Business: Mellanie Shaylor School of Music
What? A music school that is shaking up the music teaching industry
How did the idea for your business first come about?
I had some really traumatic experiences in my own music education as a child and young adult and vowed I was going to change the experience for other little musicians one day and was going to encourage other teachers to step outside the box and change lives. I'm also on a mission to make music accessible and less ego-driven so people aren't afraid to give it a go.
Traditional approaches just don't work for everyone, and no two people are alike, so why would we teach everyone the same way!?
I had a very cushy office job and was feeling really dissatisfied with my contribution to society so I decided to just throw it all in and see what I could achieve.
I couldn't find the kind of music school I would have wanted as a kid, so I decided to create it instead.
When did you have a ‘f*ck-it moment’ and decide you were going to go all-in and start your business?
In 2013, I decided to go for it. I had no idea what I was doing but I went in with the knowledge that nothing really bad would come of it and if it was a complete and utter flop, I could just try it again!
I started out on my own. I moved everything out of my main bedroom and turned it into a home studio and took on piano students, using my non-traditional approach. Before I knew it, I had 74 kids coming every week and I couldn't do it at home anymore and I needed people to join me in this approach. Fast.
That was a real 'go all in' moment. I had to turn my sole trader venture into a company, with staff, find a space, hire really good people, market myself and throw every ounce of energy at this thing. That was in 2016.
What were some major challenges you had when starting your business? And how did you overcome them?
Finding good staff that wanted to be mentored, inspired and moulded. I want all my staff to feel like they can try anything and are supported, but you really need to have teachers who want to keep learning, want to be part of a team and are passionate about not only music, but people, and the idea that we can make big changes through music.
I've always hired people in non-traditional forums. I've not actually hired any of my current staff via job boards or advertising. I talk to people everywhere I go and always meet amazing, passionate and down to earth musicians. I trust my gut when hiring and I don't try to control my staff. I put a lot of time into training, mentoring and offering them professional development opportunities and I learn from them all the time too - I hire people that are better than me at things.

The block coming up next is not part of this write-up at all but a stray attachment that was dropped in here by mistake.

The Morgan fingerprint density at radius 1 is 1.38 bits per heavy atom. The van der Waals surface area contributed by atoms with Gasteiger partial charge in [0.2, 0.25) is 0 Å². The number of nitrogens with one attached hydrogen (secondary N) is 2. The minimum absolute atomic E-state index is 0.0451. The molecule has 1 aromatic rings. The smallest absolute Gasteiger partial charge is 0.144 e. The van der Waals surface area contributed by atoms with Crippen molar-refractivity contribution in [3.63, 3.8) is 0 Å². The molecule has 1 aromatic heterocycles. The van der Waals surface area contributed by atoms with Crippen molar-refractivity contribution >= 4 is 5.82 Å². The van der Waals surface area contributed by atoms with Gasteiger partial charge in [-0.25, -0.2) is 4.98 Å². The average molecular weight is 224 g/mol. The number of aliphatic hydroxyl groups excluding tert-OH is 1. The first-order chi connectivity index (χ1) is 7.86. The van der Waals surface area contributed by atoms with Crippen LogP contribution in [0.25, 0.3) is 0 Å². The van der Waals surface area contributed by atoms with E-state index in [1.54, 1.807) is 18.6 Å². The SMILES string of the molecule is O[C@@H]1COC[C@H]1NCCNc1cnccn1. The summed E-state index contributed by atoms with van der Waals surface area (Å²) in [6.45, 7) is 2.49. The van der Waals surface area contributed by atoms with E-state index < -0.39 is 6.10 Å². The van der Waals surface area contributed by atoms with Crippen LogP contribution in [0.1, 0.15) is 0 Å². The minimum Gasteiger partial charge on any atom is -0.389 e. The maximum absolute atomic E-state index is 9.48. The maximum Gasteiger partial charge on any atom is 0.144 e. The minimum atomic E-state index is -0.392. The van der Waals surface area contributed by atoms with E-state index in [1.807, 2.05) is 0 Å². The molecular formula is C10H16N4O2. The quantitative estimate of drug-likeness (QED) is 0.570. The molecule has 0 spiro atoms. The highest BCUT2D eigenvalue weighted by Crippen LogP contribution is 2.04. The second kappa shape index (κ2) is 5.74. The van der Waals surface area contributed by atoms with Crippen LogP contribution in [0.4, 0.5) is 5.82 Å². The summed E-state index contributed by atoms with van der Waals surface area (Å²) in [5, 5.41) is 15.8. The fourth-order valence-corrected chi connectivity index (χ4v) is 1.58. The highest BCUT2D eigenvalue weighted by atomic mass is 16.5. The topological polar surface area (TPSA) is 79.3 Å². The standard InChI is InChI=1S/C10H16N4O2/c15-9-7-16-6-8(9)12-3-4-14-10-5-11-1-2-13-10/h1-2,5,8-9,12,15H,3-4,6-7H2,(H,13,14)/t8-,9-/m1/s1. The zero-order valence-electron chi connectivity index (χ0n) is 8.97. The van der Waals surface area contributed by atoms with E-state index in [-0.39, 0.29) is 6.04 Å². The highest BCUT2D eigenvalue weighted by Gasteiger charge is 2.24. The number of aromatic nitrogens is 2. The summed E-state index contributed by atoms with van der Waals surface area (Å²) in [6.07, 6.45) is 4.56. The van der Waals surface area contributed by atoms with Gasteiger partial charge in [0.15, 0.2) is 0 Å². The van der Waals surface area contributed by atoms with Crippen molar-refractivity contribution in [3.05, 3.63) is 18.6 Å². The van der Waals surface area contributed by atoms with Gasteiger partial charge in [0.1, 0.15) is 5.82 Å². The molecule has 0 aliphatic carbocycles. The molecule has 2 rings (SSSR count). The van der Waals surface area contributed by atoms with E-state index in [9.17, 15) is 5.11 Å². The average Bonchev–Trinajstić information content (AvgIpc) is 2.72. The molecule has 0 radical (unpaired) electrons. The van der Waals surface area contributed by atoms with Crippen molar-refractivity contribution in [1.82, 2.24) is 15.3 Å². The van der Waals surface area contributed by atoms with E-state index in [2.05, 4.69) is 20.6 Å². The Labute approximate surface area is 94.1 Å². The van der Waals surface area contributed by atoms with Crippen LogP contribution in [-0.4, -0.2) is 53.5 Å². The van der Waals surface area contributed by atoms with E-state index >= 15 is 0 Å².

Cashflow was a big challenge for me. Growth equals more revenue but more bills too! I'm not passionate about accounts so I had to learn alot. I talk to anyone I can that is good with numbers and business and processes, I read books, I try new things, I fail, I try again. Still overcoming this one :)
What has been your biggest “pinch me” moment?
At the start of this year, I realised I had 8 staff and 151 families that support our Music Tribe. I had to pinch myself because I was like "when did that happen" - I got so focused on the day to day, that I forgot to stop and look at what I've accomplished!
Starting a business can be gruelling - what keeps you motivated, and keeps you going?
The kids. The families. The music tribe.
I am so happy to be changing people's lives through something that means so much to me personally. I love seeing the community come together. I love seeing families support children in their dreams or hobbies. I love seeing friendships form between families. I melt when I see a child with depression or anxiety light up when they perform something on stage in front of hundreds of people.
When the business side gets tough, I only have to look at the faces of the people around me and I get the inspiration back immediately.
How do you create a work-life balance?
No, in all seriousness, last year I totally burnt the candle at both ends and knew I had to change things up. I took a big risk to change up how I spent my time. Less teaching, more on the business time. Instead of over 80 hours a week, I force myself to work within a 55 hour work week and this makes me much more efficient and gives me back some 'play time' which I need to keep me going!
I am still in the process of creating processes that mean I'm not needed 24/7 but its been a great exercise to take stock of all the things I do, delegate (release control of things!) and trust my amazing staff to do the things they are good at.
Words of Wisdom / Personal Quote
"the best preparation for tomorrow, is doing your best today"
Be authentic in business. People want real connection and you do you better than anyone so believe in you, be you and treat everyone as if they are special, because they are :)